This recipe is for two, but it's dead easy to double, or treble, up the ingredients. Find filo pastry in the freezer at the supermarket.

Delia's Thai Salmon Filo Parcels

2 thick-cut salmon fillets
4 sheets of Filo pastry
1 tsp fresh ginger, grated
1 clove of garlic, crushed
1 tbsp fresh coriander, chopped
1 small spring onion, finely sliced
grated zest and juice of a lime
1 oz butter, melted
salt and pepper

Delia says: "First of all, in a small bowl, mix together the ginger, lime zest, garlic, coriander and spring onion, then stir in the lime juice. Now melt the butter in a small saucepan, then lay 1 sheet of filo pastry out on a flat surface, brush it all over with some of the melted butter, spread another sheet of filo on top and brush this lightly with melted butter as well. Now position one of the salmon fillets near to one end of the filo, season it and sprinkle half the lime and herb mixture on top (picture 1). Next, fold the short end of pastry over the salmon, then fold the long sides inwards (picture 2), roll the salmon over twice more and trim any surplus pastry (it's important not to end up with great wedges of pastry at each end). Wrap the other piece of salmon in exactly the same way and, when you're ready to cook, brush the parcels all over with melted butter, place them on a lightly greased baking sheet (picture 3), and bake in the oven for 20-25 minutes or until the pastry is brown and crisp. Serve, garnished with sprigs of coriander and wedges of lime to squeeze over."

I'm serving this with boiled new potatoes and a salad garnished with edible flowers (available from Waitrose and M&S).

Picture 1. Place the salmon at one end of the pastry sheet....

Picture 2. Fold over the short end and the sides of the pastry

Picture 3. Place the parcels on a prepared baking sheet

Friday, 1 July 2011


I've borrowed the title of this post from the back page of the Waitrose food magazine, where each month a celebrity reveals something about him- or herself through a series of food-related questions.

Who taught you to cook? I am largely self-taught, and have always enjoyed experimenting and tinkering with food. I learnt the tricks of pastry-making from my mother ("keep it cold"). I hated domestic science lessons at school because everything had to be so tidy, but I still use the basic roux sauce recipe that I learnt in school.

Is there a dish you've never really mastered? Less "mastered" and more "attempted". I haven't tried Baked Alaska yet, nor Beef Wellington, though neither is particularly daunting for me. Watching 'Masterchef: the Professionals' last winter taught me a lot: food that appears complicated is not always what it seems. Often, it is in the construction and presentation of a dish, rather than the actual ingredients or cooking process.

Do you eat breakfast? Yes, I do, but I'm not very good in the mornings and tend only to have a bowl of yoghurt and a cup of tea (Redbush or Lapsang Souchong). At the weekend, I do like breakfast in bed, preferably lightly scrambled eggs with fried mushrooms. A proper "full English" is mandatory when camping.

What's your biggest food vice? Chocolate and cheese. I love a good, runny Camembert or piquant Gorgonzola spread on some chewy sourdough bread. I don't buy cheese that often because I will just graze off it if it's in the fridge. Ditto chocolate!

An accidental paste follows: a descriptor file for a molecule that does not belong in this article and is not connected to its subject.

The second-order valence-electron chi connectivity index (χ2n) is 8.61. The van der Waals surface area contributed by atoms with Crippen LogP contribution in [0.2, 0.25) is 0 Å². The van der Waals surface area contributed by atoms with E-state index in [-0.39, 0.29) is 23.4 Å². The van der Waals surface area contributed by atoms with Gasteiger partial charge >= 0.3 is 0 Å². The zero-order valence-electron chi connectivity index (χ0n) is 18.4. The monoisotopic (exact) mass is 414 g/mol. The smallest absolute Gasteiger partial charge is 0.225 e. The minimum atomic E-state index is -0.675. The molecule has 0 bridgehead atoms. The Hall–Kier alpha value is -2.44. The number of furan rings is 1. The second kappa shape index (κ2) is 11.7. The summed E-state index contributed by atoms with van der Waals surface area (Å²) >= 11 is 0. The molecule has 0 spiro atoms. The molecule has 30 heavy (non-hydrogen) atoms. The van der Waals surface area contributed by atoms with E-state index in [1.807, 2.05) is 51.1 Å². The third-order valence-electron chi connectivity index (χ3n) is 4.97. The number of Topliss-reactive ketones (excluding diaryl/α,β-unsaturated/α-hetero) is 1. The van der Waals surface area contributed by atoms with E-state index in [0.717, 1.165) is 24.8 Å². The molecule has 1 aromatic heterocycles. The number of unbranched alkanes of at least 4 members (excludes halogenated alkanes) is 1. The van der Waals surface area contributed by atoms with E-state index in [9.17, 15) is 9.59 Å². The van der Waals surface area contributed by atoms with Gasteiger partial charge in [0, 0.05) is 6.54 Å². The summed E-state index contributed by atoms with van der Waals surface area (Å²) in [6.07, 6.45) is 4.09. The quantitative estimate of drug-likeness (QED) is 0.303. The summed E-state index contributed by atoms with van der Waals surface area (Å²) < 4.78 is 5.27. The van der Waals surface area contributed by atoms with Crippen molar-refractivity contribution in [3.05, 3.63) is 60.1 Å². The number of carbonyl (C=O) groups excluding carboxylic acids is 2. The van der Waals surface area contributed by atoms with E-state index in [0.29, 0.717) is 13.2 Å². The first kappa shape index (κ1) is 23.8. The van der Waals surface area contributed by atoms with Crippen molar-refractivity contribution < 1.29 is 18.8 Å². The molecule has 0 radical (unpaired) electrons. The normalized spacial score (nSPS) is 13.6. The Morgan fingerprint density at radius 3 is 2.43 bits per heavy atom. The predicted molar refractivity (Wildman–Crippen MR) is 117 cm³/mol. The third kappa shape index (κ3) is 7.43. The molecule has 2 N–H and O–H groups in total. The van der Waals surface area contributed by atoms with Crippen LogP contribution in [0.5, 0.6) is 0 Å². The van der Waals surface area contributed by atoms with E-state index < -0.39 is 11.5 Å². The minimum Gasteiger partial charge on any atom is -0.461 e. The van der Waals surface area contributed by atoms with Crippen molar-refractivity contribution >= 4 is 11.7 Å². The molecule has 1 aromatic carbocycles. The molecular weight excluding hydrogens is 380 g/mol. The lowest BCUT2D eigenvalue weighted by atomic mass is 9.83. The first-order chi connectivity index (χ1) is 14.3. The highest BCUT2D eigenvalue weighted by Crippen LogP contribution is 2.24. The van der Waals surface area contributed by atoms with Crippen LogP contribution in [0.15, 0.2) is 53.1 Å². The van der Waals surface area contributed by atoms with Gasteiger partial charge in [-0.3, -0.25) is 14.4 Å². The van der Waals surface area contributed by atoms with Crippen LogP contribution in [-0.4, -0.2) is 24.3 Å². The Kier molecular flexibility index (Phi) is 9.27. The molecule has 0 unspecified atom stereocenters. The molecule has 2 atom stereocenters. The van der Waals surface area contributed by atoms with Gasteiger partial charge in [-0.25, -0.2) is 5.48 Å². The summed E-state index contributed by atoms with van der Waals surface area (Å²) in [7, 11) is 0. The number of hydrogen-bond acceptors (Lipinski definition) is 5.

Favourite TV supper? Chakchouka (see previous post). Quick, tasty and fairly easy to manage off the knees!

Any food you really can't stand? I can't see the point of oysters, and I detest celery. Oh, and all dried fruits, particularly raisins, currants, sultanas. Can't stand Christmas food either.

Favourite kitchen gadgets? My trusty Kitchenaid mixer and my Ikea garlic press.

Whose food writing do you admire? I've always liked Nigella Lawson's writing on food, long before she became famous, when she was food writer for Vogue. Also, Nigel Slater, who, like Nigella, shows a healthy disregard for fussy food fads. Sometimes you just gotta use double cream and butter!

Favourite cookbooks? How to Eat (Nigella Lawson), The Ottolenghi Cookbook (Yotam Ottolenghi), Moro (Sam and Sam Clark).

Favourite restaurant? My own kitchen! I rarely eat out, but some memorable meals have been at Petersham Nursery (Skye Gyngell) and a couple of gastropubs I've discovered in the wilds of Dorset. The 12-course tasting menu at Ca'n Mea in Liguria last September was amazing, not least for the sheer volume of food: I'm going back there this autumn for another round.

Signature dish? 'Fran Bread' - my focaccia is hard to beat and very popular with supper guests!

What will you be cooking tonight? As I'm on my own tonight, I'll probably make spaghetti Carbonara, or maybe cook myself a nice piece of steak....

Thursday, 30 June 2011


Also known as 'Tunisian Eggs', this is a popular and regular supper dish in my house. I've been making it for years, ever since I discovered those delicious Middle Eastern spicy lamb sausages called mergeuz. I used to buy them at Harvey Nicks food hall, until I discovered my local fishmonger (Sandy's in Twickenham) sold their own, homemade version (along with a great selection of other sausages, including boerwoers, venison and cajun - great for barbecues!). I have also found merguez sausages at the Whole Food Market, Kensington, and in various Middle Eastern delis and supermarkets on Goldborne Road (good for Middle Eastern ingredients generally).